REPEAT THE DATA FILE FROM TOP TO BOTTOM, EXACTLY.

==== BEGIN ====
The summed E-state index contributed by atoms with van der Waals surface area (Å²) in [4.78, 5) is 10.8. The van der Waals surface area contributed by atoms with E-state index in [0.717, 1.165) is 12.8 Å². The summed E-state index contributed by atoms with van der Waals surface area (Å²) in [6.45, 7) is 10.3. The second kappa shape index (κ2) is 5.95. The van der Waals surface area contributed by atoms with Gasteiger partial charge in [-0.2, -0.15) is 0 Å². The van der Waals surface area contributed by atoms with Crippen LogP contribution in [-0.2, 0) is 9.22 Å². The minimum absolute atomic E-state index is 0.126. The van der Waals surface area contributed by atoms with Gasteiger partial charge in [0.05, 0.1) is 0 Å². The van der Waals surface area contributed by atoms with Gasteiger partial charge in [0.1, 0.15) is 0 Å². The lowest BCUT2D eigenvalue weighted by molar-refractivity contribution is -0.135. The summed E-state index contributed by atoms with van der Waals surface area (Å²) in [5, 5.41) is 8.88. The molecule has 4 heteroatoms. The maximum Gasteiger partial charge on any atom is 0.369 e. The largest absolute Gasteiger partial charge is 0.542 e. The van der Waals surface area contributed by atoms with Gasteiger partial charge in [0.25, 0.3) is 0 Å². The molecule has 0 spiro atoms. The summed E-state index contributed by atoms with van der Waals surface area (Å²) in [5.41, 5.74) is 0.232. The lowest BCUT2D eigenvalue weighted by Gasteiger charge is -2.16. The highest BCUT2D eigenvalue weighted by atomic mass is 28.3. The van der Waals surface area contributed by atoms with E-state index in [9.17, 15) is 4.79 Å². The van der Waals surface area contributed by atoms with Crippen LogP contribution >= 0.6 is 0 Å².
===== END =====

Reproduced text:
The summed E-state index contributed by atoms with van der Waals surface area (Å²) in [4.78, 5) is 10.8. The van der Waals surface area contributed by atoms with E-state index in [0.717, 1.165) is 12.8 Å². The summed E-state index contributed by atoms with van der Waals surface area (Å²) in [6.45, 7) is 10.3. The second kappa shape index (κ2) is 5.95. The van der Waals surface area contributed by atoms with Gasteiger partial charge in [-0.2, -0.15) is 0 Å². The van der Waals surface area contributed by atoms with Crippen LogP contribution in [-0.2, 0) is 9.22 Å². The minimum absolute atomic E-state index is 0.126. The van der Waals surface area contributed by atoms with Gasteiger partial charge in [0.05, 0.1) is 0 Å². The van der Waals surface area contributed by atoms with Gasteiger partial charge in [0.1, 0.15) is 0 Å². The lowest BCUT2D eigenvalue weighted by molar-refractivity contribution is -0.135. The summed E-state index contributed by atoms with van der Waals surface area (Å²) in [5, 5.41) is 8.88. The molecule has 4 heteroatoms. The maximum Gasteiger partial charge on any atom is 0.369 e. The largest absolute Gasteiger partial charge is 0.542 e. The van der Waals surface area contributed by atoms with Gasteiger partial charge in [0.25, 0.3) is 0 Å². The molecule has 0 spiro atoms. The summed E-state index contributed by atoms with van der Waals surface area (Å²) in [5.41, 5.74) is 0.232. The lowest BCUT2D eigenvalue weighted by Gasteiger charge is -2.16. The highest BCUT2D eigenvalue weighted by atomic mass is 28.3. The van der Waals surface area contributed by atoms with E-state index in [9.17, 15) is 4.79 Å². The van der Waals surface area contributed by atoms with Crippen LogP contribution >= 0.6 is 0 Å².